Hating dude: Blah-blah argument.
Gordon: Bible quote.
Hating dude: Blah-blah argument.
Gordon: Bible quote.
Hating dude: You are Satan. You are trying to trick me.
To me that was the ultimate proof that there simply wasn’t a way through that man’s crust to any sort of reason. Yet, my husband still gets sucked in into these arguments. Maybe you could help me understand, Jim. Why?
December 30, 2012 @ 2:18 pm
“Have you ever noticed how pissed off people can get when you set boundaries?”
This is an interesting sentence for me, given that I just spent a few days reading the hundreds if not thousands of comments on a couple blog posts about public/street harassment of women… It seems there are a lot of entitled people running around out there, and they often react badly when others refuse to give them what they think is their due.
Now I just hope I’m not one of them! Time to monitor my interactions again….
Daniel Swensen (@surlymuse)
December 30, 2012 @ 2:19 pm
Oh, that tricky Bible!
December 30, 2012 @ 2:28 pm
The problem is announcing you were leaving. So many people “flounce” out of arguments that it has become almost axiomatic that (a) they ran away because they knew they were losing, and (b) they’ll be back later to whine about how everyone was meeeaaan to them.
I’ve dropped out of plenty of online arguments, for the same general reason, i.e. I can see it’s unproductive and I have other things to do. So I definitely think it’s better to not be the guy in XKCD #386.
The trick is to just walk away. Don’t announce you’re leaving; just leave. You don’t anyone your time, true; but you also don’t owe anyone an explanation.
December 30, 2012 @ 2:31 pm
Here is why:
Jim C. Hines
December 30, 2012 @ 2:52 pm
I think letting folks know I was done might have set off some of the overreactions, but I don’t accept that my saying so was the problem…
Jim C. Hines
December 30, 2012 @ 2:53 pm
Yep. It’s a dynamic and response that comes up a lot in male/female interactions, where the male initiates and the female is rude/a bitch/stuck-up/whatever for trying to walk away.
December 30, 2012 @ 2:54 pm
I admire you for posting about something you regret doing, and letting us be reminded by your experience.
Jim C. Hines
December 30, 2012 @ 2:55 pm
“Maybe you could help me understand, Jim. Why?”
Hm. Well, have you asked your husband if maybe he *is* Satan?
I got into it because I thought, based on previous in-person interactions with this person, that something useful might come of it. While I did walk away with insights and understanding I hadn’t had before, I also think I overestimated rather badly…
Jim C. Hines
December 30, 2012 @ 2:56 pm
Hm … not sure how I should interpret the word “pretended” there 😉
December 30, 2012 @ 3:03 pm
Sadly, he is Satan. I have proof. Our youngest daughter watched the Prophecy and she will occasionally come up to me and say in a scary voice, “I love you more than Jesus.”
December 30, 2012 @ 4:09 pm
On my favorite forum, we have to continually remind each other not to “poke the crazy.”
Most of the time folks aren’t interested in debating. They want to change MY mind, just as (if I’m honest with myself), I want to change THEIR minds.
99% of the time, nothing constructive happens, alas. And the 1% of the time where someone (me or the other) says “Huh, you know, I really hadn’t thought of it that way. Huh. I may have to think of this differently” are really not worth the brain damage caused by the other 99% of the time. So I personally stay away as much as possible.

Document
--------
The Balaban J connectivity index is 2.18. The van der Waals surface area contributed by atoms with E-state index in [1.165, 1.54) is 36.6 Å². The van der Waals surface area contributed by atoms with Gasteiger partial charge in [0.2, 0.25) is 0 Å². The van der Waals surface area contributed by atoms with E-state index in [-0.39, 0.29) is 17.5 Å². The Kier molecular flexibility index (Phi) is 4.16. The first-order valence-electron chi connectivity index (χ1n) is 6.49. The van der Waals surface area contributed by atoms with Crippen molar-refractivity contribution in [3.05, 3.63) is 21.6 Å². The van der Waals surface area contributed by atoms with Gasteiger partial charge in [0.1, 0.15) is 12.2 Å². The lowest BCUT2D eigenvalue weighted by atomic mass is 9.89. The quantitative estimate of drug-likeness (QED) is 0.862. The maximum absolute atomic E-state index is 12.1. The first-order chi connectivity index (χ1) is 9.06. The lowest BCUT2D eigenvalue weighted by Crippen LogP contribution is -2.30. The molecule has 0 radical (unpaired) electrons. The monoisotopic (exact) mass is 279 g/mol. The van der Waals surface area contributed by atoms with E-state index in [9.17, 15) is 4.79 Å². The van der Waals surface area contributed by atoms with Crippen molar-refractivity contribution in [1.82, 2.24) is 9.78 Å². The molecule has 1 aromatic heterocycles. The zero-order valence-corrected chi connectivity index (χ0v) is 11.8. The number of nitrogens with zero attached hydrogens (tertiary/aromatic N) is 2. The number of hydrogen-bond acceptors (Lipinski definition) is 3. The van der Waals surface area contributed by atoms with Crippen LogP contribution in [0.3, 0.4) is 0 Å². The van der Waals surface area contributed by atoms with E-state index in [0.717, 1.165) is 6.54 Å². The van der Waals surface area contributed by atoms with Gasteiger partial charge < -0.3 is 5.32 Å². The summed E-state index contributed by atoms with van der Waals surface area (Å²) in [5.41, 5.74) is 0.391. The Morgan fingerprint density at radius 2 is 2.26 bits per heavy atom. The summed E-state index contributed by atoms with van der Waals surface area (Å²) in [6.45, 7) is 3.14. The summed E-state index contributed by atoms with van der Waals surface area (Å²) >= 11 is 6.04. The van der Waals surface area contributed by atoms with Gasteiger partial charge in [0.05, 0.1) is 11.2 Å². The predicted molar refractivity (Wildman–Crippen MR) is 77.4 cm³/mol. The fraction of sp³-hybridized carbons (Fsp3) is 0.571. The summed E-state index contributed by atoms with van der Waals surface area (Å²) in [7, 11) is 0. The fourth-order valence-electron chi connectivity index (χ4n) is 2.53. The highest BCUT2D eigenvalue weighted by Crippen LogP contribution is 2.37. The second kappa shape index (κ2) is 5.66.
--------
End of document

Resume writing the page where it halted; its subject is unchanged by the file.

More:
Good for you.
December 30, 2012 @ 5:20 pm
I saw that in my feed last night. Next time, you want one of us to message you to remind you to walk away early?
December 30, 2012 @ 6:40 pm
I respect people like you who jump into the fray, though. I have the opposite problem: I hate confrontation, hate arguing, have absolutely no interest in trying to convince people that I am right. (It’s sort of golden rule-ish, I guess, because I really don’t want them trying to convert me.)
But I’ve spent too much time with people who state their opinions as fact because they believe (wrongly) that everyone around them agrees. And too many times, I walk away, rather than getting into a fight. It’s good to remind them that there is another side to the argument.
December 30, 2012 @ 6:43 pm
But but but but… someone is wrongs on teh internets.
December 30, 2012 @ 6:49 pm
This is something I get at work a lot. I find with that type of person who isn’t interested in debate, the best way to drive them crazy is to dismiss them and walk away. I find more often than not, they’re grubbing for attention and it will royally piss them off to walk away. It preserves your own sanity too. ‘Course this counts as poking the crazy. Helps that at work I’m the quality guy who is paid to tell others they’re bad at their jobs.Thick skin goes with the job.
Jim C. Hines
December 30, 2012 @ 7:44 pm
I do think there’s value in speaking out, and with offering dissenting opinions. But I think I need to look more into speaking my piece and walking away, rather than letting myself get drawn into pointless squabbling.
Jim C. Hines
December 30, 2012 @ 7:45 pm
After last night, I suspect I’ll remember, at least for a while. Thanks for the offer, though 🙂
December 30, 2012 @ 8:11 pm
Yup. That’s why I don’t engage in certain discussions online and in public, even with friends. They become mindless shouting matches at some point and that’s when I give up. Then I get called a coward or brainless or accused of flouncing off in a huff or something similar and not long after that people get banned/dropped/unfriended/muted/whatever. Because even thoughtful, intelligent people can become overly invested in poorly expressed, poorly thought-out, emotionally-based, or circular arguments when the medium is so remote and lose perspective and say things they wouldn’t dream of saying in person. And this is something up with which I shall not put.